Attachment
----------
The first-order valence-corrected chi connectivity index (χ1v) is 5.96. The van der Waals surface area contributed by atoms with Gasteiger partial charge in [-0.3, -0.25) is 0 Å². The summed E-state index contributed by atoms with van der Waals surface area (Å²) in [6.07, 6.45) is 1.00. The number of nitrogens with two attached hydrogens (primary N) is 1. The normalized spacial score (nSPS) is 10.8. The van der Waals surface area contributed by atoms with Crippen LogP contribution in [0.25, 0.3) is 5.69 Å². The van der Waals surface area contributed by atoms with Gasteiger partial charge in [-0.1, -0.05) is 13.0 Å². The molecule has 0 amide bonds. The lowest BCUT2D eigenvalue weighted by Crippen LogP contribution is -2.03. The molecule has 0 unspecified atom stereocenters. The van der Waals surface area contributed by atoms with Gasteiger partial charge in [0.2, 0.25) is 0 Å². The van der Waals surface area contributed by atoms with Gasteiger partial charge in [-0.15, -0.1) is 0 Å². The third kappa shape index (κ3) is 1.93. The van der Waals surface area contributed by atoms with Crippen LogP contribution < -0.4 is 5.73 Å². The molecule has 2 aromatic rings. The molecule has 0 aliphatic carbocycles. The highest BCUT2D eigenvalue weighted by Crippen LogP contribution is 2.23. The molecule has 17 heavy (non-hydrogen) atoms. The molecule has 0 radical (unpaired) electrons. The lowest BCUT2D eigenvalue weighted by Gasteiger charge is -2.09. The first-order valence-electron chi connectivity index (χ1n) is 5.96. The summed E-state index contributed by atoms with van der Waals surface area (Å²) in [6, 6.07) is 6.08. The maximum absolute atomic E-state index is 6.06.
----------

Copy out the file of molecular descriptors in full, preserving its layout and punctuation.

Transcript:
The first-order valence-corrected chi connectivity index (χ1v) is 5.96. The van der Waals surface area contributed by atoms with Gasteiger partial charge in [-0.3, -0.25) is 0 Å². The summed E-state index contributed by atoms with van der Waals surface area (Å²) in [6.07, 6.45) is 1.00. The number of nitrogens with two attached hydrogens (primary N) is 1. The normalized spacial score (nSPS) is 10.8. The van der Waals surface area contributed by atoms with Crippen LogP contribution in [0.25, 0.3) is 5.69 Å². The van der Waals surface area contributed by atoms with Gasteiger partial charge in [-0.1, -0.05) is 13.0 Å². The molecule has 0 amide bonds. The lowest BCUT2D eigenvalue weighted by Crippen LogP contribution is -2.03. The molecule has 0 unspecified atom stereocenters. The van der Waals surface area contributed by atoms with Gasteiger partial charge in [0.2, 0.25) is 0 Å². The van der Waals surface area contributed by atoms with Gasteiger partial charge in [-0.15, -0.1) is 0 Å². The third kappa shape index (κ3) is 1.93. The van der Waals surface area contributed by atoms with Crippen LogP contribution < -0.4 is 5.73 Å². The molecule has 2 aromatic rings. The molecule has 0 aliphatic carbocycles. The highest BCUT2D eigenvalue weighted by Crippen LogP contribution is 2.23. The molecule has 17 heavy (non-hydrogen) atoms. The molecule has 0 radical (unpaired) electrons. The lowest BCUT2D eigenvalue weighted by Gasteiger charge is -2.09. The first-order valence-electron chi connectivity index (χ1n) is 5.96. The summed E-state index contributed by atoms with van der Waals surface area (Å²) in [6, 6.07) is 6.08. The maximum absolute atomic E-state index is 6.06.